Sales Managers should be coaching 50% of the time they spend with salespeople.  See the info graphic below for the reason why. 

Hint:  49% greater effectiveness.

Let’s discuss one opportunity a sales manager has to provide coaching:  the weekly 1 on 1 session with the salesperson.  You are leading a weekly 1 on 1 meeting, right? 

These meetings should be positive.  Eventually, the salesperson comes to the table with situations in which they are looking for coaching.

Ideally, the meeting is scheduled for 30 to 45 minutes. If your technology stack includes a robust CRM & culture of accountability has been established, the sales activity and behaviors conversations should only take 30 to 50% of the allotted time. Every salesperson is different. The time will fluctuate based on the salesperson willingness to test the sales manager and their mindset.   Good and great salespeople know their numbers and know they need to be meeting reasonable metrics consistently.

The other 50 to 70% of the time is focused around coaching the individual based on their particular skill gap.

(Desired Performance – Current Performance = Skill Gap) I set expectations around this meeting as half of the meeting is mine and half is theirs. This helps them realize I am there to help.

This next concept is key to setting a tone for the session.  I start the meeting by getting a gauge on the salesperson’s mindset.  Where are they at emotionally?  Where is their energy level?  On a scale of 1 to 10.  Ten being absolutely amazing, I am on track to exceed my goals. However, I am concerned with anything under 7 and need to understand and help them get some energy. This gets the focus on them immediately. It allows them to talk about something if necessary and gives the sales manager data.

My general recommendation for the coaching component of the session is to look to the opportunities in the pipeline.  I am looking for unqualified deals.  Opportunities where the salesperson skipped steps in the sales process and or, the deal is stuck. 

You do have a sales process that is staged and milestone centric, right?  How else would you know if an opportunity is stuck or where it is in your sales process?

We talk about an opportunity; specifically, I De-Brief an opportunity with the salesperson.  This maybe a stalled opportunity in the pipeline. It may also be an opportunity that the salesperson brings to the session ready to discuss.  Here lies the opportunity to move the needle and coach!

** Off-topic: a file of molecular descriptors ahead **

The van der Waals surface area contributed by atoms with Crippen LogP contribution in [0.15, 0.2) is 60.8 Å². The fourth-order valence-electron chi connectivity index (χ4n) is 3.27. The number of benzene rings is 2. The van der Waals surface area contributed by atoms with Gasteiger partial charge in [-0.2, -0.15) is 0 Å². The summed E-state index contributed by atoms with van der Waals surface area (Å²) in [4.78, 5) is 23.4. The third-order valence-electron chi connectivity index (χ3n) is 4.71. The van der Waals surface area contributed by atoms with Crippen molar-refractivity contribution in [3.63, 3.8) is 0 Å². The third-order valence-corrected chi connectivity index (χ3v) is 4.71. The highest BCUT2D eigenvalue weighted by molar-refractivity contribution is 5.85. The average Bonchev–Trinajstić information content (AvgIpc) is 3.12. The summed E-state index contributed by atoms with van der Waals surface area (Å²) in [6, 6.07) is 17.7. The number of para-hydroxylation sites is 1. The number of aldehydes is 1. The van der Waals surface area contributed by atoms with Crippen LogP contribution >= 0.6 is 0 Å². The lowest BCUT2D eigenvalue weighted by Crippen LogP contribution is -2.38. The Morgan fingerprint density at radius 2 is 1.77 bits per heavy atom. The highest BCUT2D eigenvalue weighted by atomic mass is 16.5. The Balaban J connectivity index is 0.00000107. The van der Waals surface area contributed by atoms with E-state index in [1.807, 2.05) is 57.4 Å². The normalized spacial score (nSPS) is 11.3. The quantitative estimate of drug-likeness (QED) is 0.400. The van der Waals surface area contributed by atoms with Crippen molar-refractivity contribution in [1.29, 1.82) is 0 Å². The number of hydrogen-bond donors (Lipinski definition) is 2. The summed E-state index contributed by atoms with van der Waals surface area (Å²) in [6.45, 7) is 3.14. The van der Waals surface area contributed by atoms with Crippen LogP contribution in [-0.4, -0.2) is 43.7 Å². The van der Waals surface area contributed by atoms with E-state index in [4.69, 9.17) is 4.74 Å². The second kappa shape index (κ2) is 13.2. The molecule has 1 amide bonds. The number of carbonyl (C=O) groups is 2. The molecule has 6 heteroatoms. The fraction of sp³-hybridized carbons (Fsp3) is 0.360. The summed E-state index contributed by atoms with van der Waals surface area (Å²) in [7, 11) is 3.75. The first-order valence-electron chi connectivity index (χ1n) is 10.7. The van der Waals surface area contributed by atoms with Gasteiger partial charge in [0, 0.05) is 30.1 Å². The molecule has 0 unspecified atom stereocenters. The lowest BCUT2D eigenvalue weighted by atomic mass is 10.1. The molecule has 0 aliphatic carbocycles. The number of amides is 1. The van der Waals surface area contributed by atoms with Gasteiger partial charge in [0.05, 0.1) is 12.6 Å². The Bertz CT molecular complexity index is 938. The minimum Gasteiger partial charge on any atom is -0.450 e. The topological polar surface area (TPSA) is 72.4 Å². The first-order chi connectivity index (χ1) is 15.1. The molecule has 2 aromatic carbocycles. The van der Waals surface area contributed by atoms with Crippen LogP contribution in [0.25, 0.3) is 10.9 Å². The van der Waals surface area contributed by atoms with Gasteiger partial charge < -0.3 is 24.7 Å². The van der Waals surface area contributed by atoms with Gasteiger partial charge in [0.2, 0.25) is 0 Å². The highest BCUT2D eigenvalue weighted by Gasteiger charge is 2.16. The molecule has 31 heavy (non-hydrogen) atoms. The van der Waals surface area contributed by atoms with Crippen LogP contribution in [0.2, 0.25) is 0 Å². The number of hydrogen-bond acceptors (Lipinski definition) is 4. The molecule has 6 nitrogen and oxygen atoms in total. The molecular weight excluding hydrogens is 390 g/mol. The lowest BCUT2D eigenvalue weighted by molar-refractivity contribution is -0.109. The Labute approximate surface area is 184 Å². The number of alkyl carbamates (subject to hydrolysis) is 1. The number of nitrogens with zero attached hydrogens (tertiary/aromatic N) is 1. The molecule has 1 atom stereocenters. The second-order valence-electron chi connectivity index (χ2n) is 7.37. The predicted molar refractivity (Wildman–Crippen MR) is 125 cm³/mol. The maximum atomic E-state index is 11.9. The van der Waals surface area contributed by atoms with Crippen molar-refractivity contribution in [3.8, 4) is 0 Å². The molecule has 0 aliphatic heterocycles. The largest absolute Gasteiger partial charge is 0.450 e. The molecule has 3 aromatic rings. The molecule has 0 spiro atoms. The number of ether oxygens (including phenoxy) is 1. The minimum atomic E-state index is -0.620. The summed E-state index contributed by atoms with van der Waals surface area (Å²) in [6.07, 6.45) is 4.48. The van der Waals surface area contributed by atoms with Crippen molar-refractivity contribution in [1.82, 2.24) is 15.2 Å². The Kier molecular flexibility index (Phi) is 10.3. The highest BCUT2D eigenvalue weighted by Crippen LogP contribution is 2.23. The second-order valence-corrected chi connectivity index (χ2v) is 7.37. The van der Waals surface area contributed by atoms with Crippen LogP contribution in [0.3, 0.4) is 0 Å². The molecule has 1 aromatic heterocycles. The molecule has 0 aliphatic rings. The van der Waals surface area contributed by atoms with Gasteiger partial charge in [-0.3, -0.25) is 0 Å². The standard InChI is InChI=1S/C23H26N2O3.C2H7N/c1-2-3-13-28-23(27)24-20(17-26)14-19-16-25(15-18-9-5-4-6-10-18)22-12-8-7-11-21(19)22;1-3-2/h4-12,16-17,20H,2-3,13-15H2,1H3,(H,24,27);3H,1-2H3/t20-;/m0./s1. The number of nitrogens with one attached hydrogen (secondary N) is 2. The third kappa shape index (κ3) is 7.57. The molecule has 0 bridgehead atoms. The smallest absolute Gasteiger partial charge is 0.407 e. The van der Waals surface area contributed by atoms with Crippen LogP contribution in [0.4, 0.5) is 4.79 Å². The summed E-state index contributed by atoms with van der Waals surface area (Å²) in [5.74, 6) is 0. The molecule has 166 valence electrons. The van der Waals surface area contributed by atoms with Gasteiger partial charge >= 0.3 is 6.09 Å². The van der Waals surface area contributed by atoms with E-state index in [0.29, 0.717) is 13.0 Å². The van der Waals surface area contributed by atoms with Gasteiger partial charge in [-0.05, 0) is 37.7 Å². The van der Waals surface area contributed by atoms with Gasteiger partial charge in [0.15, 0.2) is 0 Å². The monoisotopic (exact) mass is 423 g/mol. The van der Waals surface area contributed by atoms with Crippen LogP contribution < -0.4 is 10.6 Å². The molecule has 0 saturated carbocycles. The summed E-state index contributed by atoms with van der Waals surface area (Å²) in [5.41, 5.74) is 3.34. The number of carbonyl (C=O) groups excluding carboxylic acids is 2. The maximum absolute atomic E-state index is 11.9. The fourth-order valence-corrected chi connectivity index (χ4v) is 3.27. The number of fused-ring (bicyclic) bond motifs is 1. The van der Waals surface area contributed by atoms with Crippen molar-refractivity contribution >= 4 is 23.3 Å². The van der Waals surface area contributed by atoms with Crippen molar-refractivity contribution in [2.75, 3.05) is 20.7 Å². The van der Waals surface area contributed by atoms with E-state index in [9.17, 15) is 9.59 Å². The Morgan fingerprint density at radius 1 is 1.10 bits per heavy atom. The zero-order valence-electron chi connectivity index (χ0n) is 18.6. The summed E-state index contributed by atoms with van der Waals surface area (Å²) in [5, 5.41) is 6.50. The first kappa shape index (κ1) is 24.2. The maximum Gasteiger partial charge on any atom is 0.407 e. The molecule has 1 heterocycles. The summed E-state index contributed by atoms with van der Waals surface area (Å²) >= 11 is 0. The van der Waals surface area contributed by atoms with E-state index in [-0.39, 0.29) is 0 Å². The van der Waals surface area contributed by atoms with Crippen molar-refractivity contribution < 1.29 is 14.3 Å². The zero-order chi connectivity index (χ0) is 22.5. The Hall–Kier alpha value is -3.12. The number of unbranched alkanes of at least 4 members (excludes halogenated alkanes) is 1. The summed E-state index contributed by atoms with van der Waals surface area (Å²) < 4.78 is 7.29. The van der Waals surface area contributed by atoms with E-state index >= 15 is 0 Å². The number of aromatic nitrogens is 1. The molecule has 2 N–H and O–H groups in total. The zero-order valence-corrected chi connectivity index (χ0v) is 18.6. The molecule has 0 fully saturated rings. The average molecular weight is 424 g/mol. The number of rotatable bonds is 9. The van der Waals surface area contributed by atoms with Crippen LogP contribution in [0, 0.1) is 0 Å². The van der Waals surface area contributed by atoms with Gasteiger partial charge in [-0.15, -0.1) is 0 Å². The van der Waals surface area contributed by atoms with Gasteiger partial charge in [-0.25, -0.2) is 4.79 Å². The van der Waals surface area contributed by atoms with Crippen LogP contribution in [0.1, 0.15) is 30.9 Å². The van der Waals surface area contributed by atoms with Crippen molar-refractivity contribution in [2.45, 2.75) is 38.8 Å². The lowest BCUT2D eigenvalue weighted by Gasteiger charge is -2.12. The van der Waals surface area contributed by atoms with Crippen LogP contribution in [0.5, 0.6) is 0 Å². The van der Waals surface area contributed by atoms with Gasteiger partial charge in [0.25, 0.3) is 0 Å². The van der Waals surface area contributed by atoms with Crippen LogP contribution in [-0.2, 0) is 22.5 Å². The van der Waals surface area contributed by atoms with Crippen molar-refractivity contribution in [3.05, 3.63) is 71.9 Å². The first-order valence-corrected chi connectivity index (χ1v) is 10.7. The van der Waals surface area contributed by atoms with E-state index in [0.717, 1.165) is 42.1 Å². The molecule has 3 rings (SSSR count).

We start with the end – where they are now – and allow me to ask questions.  The sales manager needs the skills to use the Socratic Method to ask a series of questions to help the salesperson discover what they need to do.  

We teach the salespeople by asking them questions and leading them to the answer, not by giving them answers.

This model assumes the sales manager has created an environment around accountability, and has gained compliance from the sales team.  Consequences must be implemented for lack of compliance.  The ultimate compliance is termination.  However, if a sales manager has established that they are there to listen to the salespeople and be empathetic, compliance will come more easily. If you need more help with a culture of accountability, send me an email.

For specific help coaching sales managers and salespeople, we might be able to help with one of our platforms and services. 

Walter has been working successfully in Sales, Sales Development and Sales Management for over 31 years. He is passionate about developing sales professionals for CEOs &Business Owners. If you are frustrated and fed up with sales people who are not accountable, a sales team that is inconsistent and fail to meet objectives, and you want to fix it once and for all, we should have a business conversation. We partner with Objective Management Group for the best tools to evaluate your salesforce; We partner with SalesSTAR for the best sales training tools for sales management & salespeople; We partner with SalesQB to provide Fractional Sales Management services. walter@waltercrosby.com